Internet Shakespeare Editions

Author: William Shakespeare
Editor: Adrian Kiernander
Peer Reviewed

Richard the Third (Folio 1, 1623)


Scena Secunda.
Enter a Messenger to the Doore of Hastings.
1795Mess. My Lord, my Lord.
Hast. Who knockes?
Mess. One from the Lord Stanley.
Hast. What is't a Clocke?
Mess. Vpon the stroke of foure.
1800
Enter Lord Hastings.
Hast. Cannot my Lord Stanley sleepe these tedious
Nights?
Mess. So it appeares, by that I haue to say:
First, he commends him to your Noble selfe.
1805Hast. What then?
Mess. Then certifies your Lordship, that this Night
He dreamt, the Bore had rased off his Helme:
Besides, he sayes there are two Councels kept;
And that may be determin'd at the one,
1810Which may make you and him to rue at th'other.
Therefore he sends to know your Lordships pleasure,
If you will presently take Horse with him,
And with all speed post with him toward the North,
To shun the danger that his Soule diuines.
1815Hast. Goe fellow, goe, returne vnto thy Lord,
Bid him not feare the seperated Councell:
His Honor and my selfe are at the one,
And at the other, is my good friend Catesby;
Where nothing can proceede, that toucheth vs,
1820Whereof I shall not haue intelligence:
Tell him his Feares are shallow, without instance.
And for his Dreames, I wonder hee's so simple,
To trust the mock'ry of vnquiet slumbers.
To flye the Bore, before the Bore pursues,
1825Were to incense the Bore to follow vs,
And make pursuit, where he did meane no chase.
Goe, bid thy Master rise, and come to me,
And we will both together to the Tower,
Where he shall see the Bore will vse vs kindly.
1830Mess. Ile goe, my Lord, and tell him what you say.
Exit.
Enter Catesby.
Cates. Many good morrowes to my Noble Lord.
Hast. Good morrow Catesby, you are early stirring:
1835What newes, what newes, in this our tott'ring State?
Cates. It is a reeling World indeed, my Lord:
And I beleeue will neuer stand vpright,
Till Richard weare the Garland of the Realme.
Hast. How weare the Garland?
1840Doest thou meane the Crowne?
Cates. I, my good Lord.
Hast. Ile haue this Crown of mine cut frõ my shoulders,
Before Ile see the Crowne so foule mis-plac'd:
But canst thou guesse, that he doth ayme at it?
1845Cates. I, on my life, and hopes to find you forward,
Vpon his partie, for the gaine thereof:
And thereupon he sends you this good newes,
That this same very day your enemies,
The Kindred of the Queene, must dye at Pomfret.
1850Hast. Indeed I am no mourner for that newes,
Because they haue beene still my aduersaries:
But, that Ile giue my voice on Richards side,
To barre my Masters Heires in true Descent,
God knowes I will not doe it, to the death.
1855Cates. God keepe your Lordship in that gracious
minde.
Hast. But I shall laugh at this a twelue-month hence,
That they which brought me in my Masters hate,
I liue to looke vpon their Tragedie.
1860Well Catesby, ere a fort-night make me older,
Ile send some packing, that yet thinke not on't.
Cates. 'Tis a vile thing to dye, my gracious Lord,
When men are vnprepar'd, and looke not for it.
Hast. O monstrous, monstrous! and so falls it out
1865With Riuers, Vaughan, Grey: and so 'twill doe
With some men else, that thinke themselues as safe
As thou and I, who (as thou know'st) are deare
To Princely Richard, and to Buckingham.
Cates. The Princes both make high account of you,
1870For they account his Head vpon the Bridge.
Hast. I know they doe, and I haue well deseru'd it.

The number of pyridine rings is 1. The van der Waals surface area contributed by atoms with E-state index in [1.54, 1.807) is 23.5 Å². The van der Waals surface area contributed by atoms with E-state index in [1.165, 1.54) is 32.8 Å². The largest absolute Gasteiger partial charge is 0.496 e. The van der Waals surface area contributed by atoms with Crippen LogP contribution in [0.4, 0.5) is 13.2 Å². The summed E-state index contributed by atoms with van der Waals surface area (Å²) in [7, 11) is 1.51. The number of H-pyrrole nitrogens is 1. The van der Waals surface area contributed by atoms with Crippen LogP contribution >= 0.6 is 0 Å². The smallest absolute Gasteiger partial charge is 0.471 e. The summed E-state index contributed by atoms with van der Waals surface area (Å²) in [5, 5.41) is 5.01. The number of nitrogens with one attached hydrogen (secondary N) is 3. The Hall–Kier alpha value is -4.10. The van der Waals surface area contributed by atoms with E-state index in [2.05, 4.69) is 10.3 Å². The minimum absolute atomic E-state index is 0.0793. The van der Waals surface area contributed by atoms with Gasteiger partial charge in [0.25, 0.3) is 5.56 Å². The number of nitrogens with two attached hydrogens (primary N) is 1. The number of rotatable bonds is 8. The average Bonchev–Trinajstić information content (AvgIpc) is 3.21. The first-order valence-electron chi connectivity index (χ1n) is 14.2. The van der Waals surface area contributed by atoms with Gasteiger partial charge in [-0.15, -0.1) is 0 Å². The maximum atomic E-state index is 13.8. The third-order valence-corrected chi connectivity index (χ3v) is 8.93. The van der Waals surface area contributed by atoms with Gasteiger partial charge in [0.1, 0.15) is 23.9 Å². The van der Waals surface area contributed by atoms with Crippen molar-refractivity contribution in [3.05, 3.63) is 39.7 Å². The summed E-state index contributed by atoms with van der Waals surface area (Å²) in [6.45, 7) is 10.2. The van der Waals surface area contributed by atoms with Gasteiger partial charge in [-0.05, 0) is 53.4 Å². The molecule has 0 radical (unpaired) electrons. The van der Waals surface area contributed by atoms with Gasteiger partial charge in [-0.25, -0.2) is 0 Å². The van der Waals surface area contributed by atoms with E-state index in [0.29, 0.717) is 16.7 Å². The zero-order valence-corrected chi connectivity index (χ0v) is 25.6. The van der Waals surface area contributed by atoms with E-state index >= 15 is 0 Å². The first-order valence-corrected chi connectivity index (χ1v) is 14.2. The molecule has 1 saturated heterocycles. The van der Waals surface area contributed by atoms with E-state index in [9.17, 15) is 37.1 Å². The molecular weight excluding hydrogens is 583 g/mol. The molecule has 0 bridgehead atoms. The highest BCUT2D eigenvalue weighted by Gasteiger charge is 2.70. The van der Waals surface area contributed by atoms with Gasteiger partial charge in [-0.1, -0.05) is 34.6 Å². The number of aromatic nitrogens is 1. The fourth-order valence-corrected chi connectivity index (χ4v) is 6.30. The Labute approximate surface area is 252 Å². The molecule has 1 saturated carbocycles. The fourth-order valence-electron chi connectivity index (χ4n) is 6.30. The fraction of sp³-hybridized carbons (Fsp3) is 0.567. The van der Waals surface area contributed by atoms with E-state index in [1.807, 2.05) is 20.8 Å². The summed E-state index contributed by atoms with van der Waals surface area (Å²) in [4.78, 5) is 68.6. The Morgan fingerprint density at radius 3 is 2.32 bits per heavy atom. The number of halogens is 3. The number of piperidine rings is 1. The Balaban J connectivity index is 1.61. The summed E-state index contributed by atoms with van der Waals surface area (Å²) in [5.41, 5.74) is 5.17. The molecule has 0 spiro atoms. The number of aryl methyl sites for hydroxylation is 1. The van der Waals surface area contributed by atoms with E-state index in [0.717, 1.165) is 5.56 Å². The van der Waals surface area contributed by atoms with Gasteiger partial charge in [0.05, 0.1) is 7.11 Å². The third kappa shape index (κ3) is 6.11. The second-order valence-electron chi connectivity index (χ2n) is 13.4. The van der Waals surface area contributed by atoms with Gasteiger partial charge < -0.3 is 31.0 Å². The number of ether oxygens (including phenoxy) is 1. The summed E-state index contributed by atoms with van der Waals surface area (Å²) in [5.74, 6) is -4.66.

Enter Lord Stanley.
Come on, come on, where is your Bore-speare man?
Feare you the Bore, and goe so vnprouided?
1875Stan. My Lord good morrow, good morrow Catesby:
You may ieast on, but by the holy Rood,
I doe not like these seuerall Councels, I.
Hast. My Lord, I hold my Life as deare as yours,
And neuer in my dayes, I doe protest,
1880Was it so precious to me, as 'tis now:
Thinke you, but that I know our state secure,
I would be so triumphant as I am?
Sta. The Lords at Pomfret, whẽ they rode from London,
Were iocund, and suppos'd their states were sure,
1885And they indeed had no cause to mistrust:
But yet you see, how soone the Day o're-cast.
This sudden stab of Rancour I misdoubt:
Pray God (I say) I proue a needlesse Coward.
What, shall we toward the Tower? the day is spent.
1890Hast. Come, come, haue with you:
Wot you what, my Lord,
To day the Lords you talke of, are beheaded.
Sta. They, for their truth, might better wear their Heads,
Then some that haue accus'd them, weare their Hats.
1895But come, my Lord, let's away.
Enter a Pursuiuant.
Hast. Goe on before, Ile talke with this good fellow.
Exit Lord Stanley, and Catesby.
How now, Sirrha? how goes the World with thee?
1900Purs. The better, that your Lordship please to aske.
Hast. I tell thee man, 'tis better with me now,
Then when thou met'st me last, where now we meet:
Then was I going Prisoner to the Tower,
By the suggestion of the Queenes Allyes.
1905But now I tell thee (keepe it to thy selfe)
This day those Enemies are put to death,
And I in better state then ere I was.
Purs. God hold it, to your Honors good content.
Hast. Gramercie fellow: there, drinke that for me.
1910
Throwes him his Purse.
Purs. I thanke your Honor.
Exit Pursuiuant.
Enter a Priest.
Priest. Well met, my Lord, I am glad to see your Ho-
nor.
1915Hast. I thanke thee, good Sir Iohn, with all my heart.
I am in your debt, for your last Exercise:
Come the next Sabboth, and I will content you.
Priest. Ile wait vpon your Lordship.
Enter Buckingham.
1920Buc. What, talking with a Priest, Lord Chamberlaine?
Your friends at Pomfret, they doe need the Priest,
Your Honor hath no shriuing worke in hand.
Hast. Good faith, and when I met this holy man,
The men you talke of, came into my minde.
1925What, goe you toward the Tower?
Buc. I doe, my Lord, but long I cannot stay there:
I shall returne before your Lordship, thence.
Hast. Nay like enough, for I stay Dinner there.
Buc. And Supper too, although thou know'st it not.
1930Come, will you goe?
Hast. Ile wait vpon your Lordship.
Exeunt.